Reflectively, Mrs. Peters notes that Mrs. Wright is something like a bird herself--"kind of timid--fluttery." These words spark a thought in Mrs. Hale; she suggests that Mrs. Peters take the quilt to Mrs. Wright in order to give her something to do at the jail. So, Mrs. Peters looks back into the cupboard when she does not find a scissors in the sewing basket. There she discovers a decorative box; as she opens it, Mrs. Peters jumps back from the odor which suddenly emanates from the box. Mrs. Hale approaches and says, "There's something wrapped up in this piece of silk." They discover the canary, with its neck wrung.
And then again the eyes of the two women met--this time clung together in a look of dawning comprehension, or growing horror....And just then there was a sound at the outside door. Mrs. Hale slipped the box under the quilt pieces in the basket, and sank into the chair beside it.
The county attorney asks them if Mrs. Wright were going to "quilt it or knot it"; Mrs. Peters says they think she was going to knot it." Young Mr. Henderson does not notice the change in her voice, and dismisses the remark facetiously as "very interesting." He asks if the bird has flown away, and Mrs. Hale replies that the cat got it. Absently, he asks if the Wrights have a cat. "Not now," Mrs. Peters interjects quickly. "They're superstitious, you know; they leave." After the men depart, Mrs. Hale observes that Mrs. Wright must have loved the little bird because she wrapped in silk and placed it in such a pretty box. Just then, Mrs. Peters a memory is ignited, and she recalls that as a girl, a cruel boy took a hatchet to her kitten.
"If they hadn't held me back, I would have ...hurt him," she reflects. Mrs. Hale considers how lonely it was for Mrs. Wright without the sound of children. "No, Wright would not like the bird...a thing that sang. She used to sing. He killed that, too."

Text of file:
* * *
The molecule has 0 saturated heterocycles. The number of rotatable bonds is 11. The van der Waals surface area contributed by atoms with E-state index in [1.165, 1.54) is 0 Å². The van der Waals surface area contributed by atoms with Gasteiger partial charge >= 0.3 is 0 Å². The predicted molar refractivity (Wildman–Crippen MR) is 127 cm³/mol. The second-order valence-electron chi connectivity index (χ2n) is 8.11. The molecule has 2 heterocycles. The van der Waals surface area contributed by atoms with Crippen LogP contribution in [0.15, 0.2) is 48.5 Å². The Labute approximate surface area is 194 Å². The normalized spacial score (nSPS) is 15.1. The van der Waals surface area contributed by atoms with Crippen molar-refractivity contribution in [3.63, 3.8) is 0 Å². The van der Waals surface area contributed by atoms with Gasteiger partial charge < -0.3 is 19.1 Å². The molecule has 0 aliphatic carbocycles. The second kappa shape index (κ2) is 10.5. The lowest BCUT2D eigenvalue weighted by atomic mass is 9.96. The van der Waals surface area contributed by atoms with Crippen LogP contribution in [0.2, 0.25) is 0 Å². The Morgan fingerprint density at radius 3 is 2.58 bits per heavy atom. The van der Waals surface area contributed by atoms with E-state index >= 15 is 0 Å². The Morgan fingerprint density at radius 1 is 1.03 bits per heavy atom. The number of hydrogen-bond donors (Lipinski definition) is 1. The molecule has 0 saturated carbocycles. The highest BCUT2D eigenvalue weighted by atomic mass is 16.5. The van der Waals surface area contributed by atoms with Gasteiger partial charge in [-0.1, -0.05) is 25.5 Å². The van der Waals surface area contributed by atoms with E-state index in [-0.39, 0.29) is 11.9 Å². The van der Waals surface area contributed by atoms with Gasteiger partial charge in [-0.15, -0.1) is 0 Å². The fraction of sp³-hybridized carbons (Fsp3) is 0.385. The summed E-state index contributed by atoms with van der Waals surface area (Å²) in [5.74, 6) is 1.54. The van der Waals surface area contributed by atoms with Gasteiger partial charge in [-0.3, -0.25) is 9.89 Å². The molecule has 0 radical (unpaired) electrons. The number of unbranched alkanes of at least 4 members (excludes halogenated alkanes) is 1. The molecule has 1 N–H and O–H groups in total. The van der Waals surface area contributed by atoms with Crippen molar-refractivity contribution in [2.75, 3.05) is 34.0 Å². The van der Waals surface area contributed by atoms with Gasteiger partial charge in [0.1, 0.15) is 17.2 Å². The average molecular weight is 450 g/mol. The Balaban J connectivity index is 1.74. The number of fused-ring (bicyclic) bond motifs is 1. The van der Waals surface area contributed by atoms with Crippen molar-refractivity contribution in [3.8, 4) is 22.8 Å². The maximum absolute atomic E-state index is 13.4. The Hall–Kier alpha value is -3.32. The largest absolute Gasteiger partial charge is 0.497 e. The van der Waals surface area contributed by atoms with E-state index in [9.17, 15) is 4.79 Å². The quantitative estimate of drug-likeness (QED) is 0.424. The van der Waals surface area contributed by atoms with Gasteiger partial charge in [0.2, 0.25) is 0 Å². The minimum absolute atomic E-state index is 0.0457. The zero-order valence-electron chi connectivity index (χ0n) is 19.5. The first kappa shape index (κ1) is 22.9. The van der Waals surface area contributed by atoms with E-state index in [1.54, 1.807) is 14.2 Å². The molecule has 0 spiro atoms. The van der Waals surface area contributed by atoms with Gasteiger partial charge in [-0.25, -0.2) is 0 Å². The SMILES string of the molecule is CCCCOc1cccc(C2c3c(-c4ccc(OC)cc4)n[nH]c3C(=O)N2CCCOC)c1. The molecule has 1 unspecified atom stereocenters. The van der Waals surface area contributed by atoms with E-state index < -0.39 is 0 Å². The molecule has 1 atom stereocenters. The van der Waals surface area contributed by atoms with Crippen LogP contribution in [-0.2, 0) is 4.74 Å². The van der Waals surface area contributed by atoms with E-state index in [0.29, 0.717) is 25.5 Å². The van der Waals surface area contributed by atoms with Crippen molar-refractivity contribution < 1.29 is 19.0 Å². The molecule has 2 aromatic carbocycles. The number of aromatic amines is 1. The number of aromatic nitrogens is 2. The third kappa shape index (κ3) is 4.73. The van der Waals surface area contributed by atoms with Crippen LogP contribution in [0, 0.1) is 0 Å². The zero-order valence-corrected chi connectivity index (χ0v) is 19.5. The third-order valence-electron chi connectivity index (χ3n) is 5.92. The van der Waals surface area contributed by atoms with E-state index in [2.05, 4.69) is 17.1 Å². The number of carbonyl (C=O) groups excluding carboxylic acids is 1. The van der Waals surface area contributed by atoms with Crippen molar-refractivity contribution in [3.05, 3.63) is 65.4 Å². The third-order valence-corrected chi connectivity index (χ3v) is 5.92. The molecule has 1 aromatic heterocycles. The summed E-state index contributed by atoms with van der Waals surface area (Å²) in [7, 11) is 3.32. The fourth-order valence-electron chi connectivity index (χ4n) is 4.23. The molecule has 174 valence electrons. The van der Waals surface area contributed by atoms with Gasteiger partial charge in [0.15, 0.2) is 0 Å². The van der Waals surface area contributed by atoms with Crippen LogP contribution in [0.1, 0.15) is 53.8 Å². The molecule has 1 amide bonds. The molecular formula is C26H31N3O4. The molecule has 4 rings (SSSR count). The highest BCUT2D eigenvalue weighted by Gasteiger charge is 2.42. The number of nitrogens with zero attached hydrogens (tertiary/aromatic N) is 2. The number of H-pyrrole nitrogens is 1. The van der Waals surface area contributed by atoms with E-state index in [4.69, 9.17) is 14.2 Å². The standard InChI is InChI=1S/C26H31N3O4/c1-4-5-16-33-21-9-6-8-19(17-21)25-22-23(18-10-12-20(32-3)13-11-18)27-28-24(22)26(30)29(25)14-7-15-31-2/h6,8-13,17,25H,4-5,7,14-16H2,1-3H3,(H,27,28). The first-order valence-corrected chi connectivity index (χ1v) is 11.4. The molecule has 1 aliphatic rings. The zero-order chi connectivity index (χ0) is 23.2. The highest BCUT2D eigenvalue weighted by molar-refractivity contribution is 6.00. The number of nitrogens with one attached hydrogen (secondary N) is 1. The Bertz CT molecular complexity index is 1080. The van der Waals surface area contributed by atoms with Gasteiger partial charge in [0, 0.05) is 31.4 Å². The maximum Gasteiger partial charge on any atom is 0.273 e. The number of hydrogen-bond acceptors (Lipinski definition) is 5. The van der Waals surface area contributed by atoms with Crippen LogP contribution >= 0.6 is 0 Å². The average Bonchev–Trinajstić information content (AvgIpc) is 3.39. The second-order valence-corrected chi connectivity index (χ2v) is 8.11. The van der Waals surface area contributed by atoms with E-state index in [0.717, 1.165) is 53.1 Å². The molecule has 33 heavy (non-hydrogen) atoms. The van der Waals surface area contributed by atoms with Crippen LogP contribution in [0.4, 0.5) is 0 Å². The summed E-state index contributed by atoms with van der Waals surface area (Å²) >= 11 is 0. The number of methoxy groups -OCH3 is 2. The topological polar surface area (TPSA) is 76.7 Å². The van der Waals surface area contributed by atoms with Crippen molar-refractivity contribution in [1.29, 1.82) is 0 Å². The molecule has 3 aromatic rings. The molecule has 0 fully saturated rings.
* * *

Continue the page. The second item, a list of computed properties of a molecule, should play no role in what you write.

Further, Mrs. Peters reflects upon what a terrible thing it was to have killed a man while he slept by slipping a rope around his neck. But, Mrs. Hale ponders how it must have been for years and years without anything, and then to have a bird to sing to her--"it would be awful--still--after the bird was still." Touched, Mrs. Peters concurs, "I know what stillness is." She tells Mrs. Hale that she lost her first baby after he was two years old.
"Oh, I wish I'd come over here once in a while!" she [Mrs. Hale] cried. "That was a crime! That was a crime! Who's going to punish that!"
Mrs. Peters tries to console her, but Mrs. Hale continues, saying that they all go through the same things; after all, this communion is why she and Mrs. Peters understand. She hands Mrs. Peters a jar of preserves, telling her to make Mrs. Wright think that none of the jars have broken.
Mrs. Peters puts it into the basket, nervously observing how their husbands would laugh at their getting upset about a little bird which has nothing to do with anything. Mrs. Hale replies, "...maybe they wouldn't."
Just then they overhear the county attorney telling Sheriff Peters that they need some "definite thing to "connect up with the clumsy way of doing it [killing Mr. Wright]." For an instant, the two women's eyes connect with one another. In the short space of time in which the men step from the room, Mrs. Hale takes the box with the dead bird from the sewing basket meant for Mrs. Wright at the jail. She shoves it into the big pocket of her winter coat. Again the county attorney asks about the quilting technique: "What is it that you call it, ladies?" Stoically Mrs. Hale replies, "We call it --knot it, Mr. Henderson."